by the Left Coast Rebel
This story is just breaking and I don't have details on it just yet but I just got an email from Sarah Bond of the Southern CA Tax Revolt Coalition that the Democrat backdoor amnesty bill "DREAM Act" just failed to get the necessary votes to move forward. I'll post more details as they become available.
Updated: Gnashing of teeth at Think Progress:
Today, the Senate failed to invoke cloture on the Development, Relief and Education for Alien Minors (DREAM) Act. Fourty-one mostly Republican senators voted against a bill which would have provided young undocumented immigrants who were brought to the U.S. by their parents a path to legalization by pursuing a college education or serving in the military. 55 voted in the affirmative.
Updated x2: It wasn't even close. The Hill:
Senate Republicans and a handful of Democrats voted Saturday morning to block legislation that would grant legal residency to illegal immigrants who came to the U.S. before the age of 16.
The DREAM Act, which would give legal status to illegal immigrants who came to the country at a young age, lived here for at least five years, graduated from high school and attended college or served in the military, fell five votes short of the 60 needed to overcome a GOP-led filibuster — 55 to 41. Senate defeat of the legislation, which the House passed earlier this month, slams the door on immigration reform for the next two years, pro-immigrant advocates say.
Updated x3: Ed Morrissey at Hot Air:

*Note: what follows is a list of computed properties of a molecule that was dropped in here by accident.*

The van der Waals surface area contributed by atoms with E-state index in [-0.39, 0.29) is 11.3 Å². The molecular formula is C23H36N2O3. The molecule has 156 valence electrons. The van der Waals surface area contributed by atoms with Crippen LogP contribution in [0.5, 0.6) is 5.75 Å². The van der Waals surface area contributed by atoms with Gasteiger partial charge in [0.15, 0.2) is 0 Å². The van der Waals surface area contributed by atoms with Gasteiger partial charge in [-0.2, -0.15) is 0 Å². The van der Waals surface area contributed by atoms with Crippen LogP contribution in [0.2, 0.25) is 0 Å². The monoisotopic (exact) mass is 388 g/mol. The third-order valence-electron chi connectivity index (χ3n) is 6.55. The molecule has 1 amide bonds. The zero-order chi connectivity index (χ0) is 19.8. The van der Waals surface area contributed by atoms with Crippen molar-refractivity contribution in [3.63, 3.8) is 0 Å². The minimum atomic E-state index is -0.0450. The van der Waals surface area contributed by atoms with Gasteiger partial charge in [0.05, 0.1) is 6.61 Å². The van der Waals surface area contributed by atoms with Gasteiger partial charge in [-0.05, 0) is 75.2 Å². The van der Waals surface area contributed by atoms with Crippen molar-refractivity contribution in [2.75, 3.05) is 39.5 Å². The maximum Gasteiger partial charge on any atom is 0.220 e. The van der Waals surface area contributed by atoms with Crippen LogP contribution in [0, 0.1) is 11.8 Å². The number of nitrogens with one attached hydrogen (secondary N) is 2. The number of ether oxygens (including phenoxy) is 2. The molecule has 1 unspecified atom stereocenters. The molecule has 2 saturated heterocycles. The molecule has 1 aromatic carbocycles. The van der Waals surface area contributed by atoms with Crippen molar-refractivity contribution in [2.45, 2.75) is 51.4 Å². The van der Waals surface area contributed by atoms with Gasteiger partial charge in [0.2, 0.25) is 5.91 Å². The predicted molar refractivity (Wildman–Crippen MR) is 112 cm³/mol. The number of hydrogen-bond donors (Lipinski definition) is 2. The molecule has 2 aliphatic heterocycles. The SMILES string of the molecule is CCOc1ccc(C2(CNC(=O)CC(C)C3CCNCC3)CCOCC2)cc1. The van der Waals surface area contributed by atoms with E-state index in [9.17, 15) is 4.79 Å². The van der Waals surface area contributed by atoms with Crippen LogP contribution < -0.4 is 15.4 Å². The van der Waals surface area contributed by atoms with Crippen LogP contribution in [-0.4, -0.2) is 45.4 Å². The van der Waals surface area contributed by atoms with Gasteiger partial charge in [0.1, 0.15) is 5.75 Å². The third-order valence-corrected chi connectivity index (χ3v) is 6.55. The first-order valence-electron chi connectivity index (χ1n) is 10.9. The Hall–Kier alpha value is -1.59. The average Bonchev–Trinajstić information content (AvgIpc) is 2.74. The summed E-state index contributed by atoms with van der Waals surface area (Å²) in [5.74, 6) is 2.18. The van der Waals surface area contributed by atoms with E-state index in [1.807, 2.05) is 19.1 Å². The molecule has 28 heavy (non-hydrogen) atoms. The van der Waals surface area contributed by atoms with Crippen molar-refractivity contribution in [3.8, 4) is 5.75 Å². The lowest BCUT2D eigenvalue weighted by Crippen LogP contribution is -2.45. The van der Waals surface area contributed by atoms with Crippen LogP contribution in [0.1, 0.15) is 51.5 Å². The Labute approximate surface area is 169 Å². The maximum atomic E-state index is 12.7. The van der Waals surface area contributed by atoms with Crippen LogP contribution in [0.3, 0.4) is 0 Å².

In an update, Foster notes that Joe Manchin of West Virginia also opposed cloture. Like Lugar, Manchin has to stand for re-election in 2012. It will be interesting to see Lugar attempt to defend this vote in a primary fight in a little over a year, a fight he’s probably guaranteed himself today. Even if one thought that the act had some merit, why would Lugar vote to pass it in a lame-duck session — especially since the budget has yet to be addressed, as well as the START treaty that he has hinted at supporting?
The other Democrats opposing the bill aren’t much of a surprise, except perhaps Kay Hagan in North Carolina. Looks like she’s hearing footsteps, too, even though she’s not up for her second election until 2014.
It’s yet another miscalculation by Reid in a rapidly-closing window of opportunity. If he didn’t have six of his own caucus in hand, why press the matter at all? Reid raised expectations and then dashed them, a bad strategy in politics. Thankfully, it’s also another denial of a significant imposition of policy by a Congress that voters rejected six weeks ago.